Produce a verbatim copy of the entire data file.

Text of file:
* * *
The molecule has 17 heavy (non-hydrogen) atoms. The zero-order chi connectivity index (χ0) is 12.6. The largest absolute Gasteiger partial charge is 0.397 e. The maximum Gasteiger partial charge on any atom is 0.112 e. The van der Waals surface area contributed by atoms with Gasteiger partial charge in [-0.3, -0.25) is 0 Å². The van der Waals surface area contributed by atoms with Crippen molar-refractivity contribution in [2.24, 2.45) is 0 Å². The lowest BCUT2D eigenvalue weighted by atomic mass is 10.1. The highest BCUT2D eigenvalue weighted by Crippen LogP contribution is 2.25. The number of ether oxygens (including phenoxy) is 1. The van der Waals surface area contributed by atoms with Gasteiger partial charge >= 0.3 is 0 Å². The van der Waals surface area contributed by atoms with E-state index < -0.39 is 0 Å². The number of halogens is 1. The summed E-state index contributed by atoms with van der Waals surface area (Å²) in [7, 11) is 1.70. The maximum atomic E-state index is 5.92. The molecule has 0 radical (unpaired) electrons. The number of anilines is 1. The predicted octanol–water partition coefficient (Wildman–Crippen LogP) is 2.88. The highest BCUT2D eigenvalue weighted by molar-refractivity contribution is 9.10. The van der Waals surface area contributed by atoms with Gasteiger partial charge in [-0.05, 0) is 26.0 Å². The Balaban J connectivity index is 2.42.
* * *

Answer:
The molecule has 17 heavy (non-hydrogen) atoms. The zero-order chi connectivity index (χ0) is 12.6. The largest absolute Gasteiger partial charge is 0.397 e. The maximum Gasteiger partial charge on any atom is 0.112 e. The van der Waals surface area contributed by atoms with Gasteiger partial charge in [-0.3, -0.25) is 0 Å². The van der Waals surface area contributed by atoms with Crippen molar-refractivity contribution in [2.24, 2.45) is 0 Å². The lowest BCUT2D eigenvalue weighted by atomic mass is 10.1. The highest BCUT2D eigenvalue weighted by Crippen LogP contribution is 2.25. The number of ether oxygens (including phenoxy) is 1. The van der Waals surface area contributed by atoms with Gasteiger partial charge >= 0.3 is 0 Å². The van der Waals surface area contributed by atoms with E-state index < -0.39 is 0 Å². The number of halogens is 1. The summed E-state index contributed by atoms with van der Waals surface area (Å²) in [7, 11) is 1.70. The maximum atomic E-state index is 5.92. The molecule has 0 radical (unpaired) electrons. The number of anilines is 1. The predicted octanol–water partition coefficient (Wildman–Crippen LogP) is 2.88. The highest BCUT2D eigenvalue weighted by molar-refractivity contribution is 9.10. The van der Waals surface area contributed by atoms with Gasteiger partial charge in [-0.05, 0) is 26.0 Å². The Balaban J connectivity index is 2.42.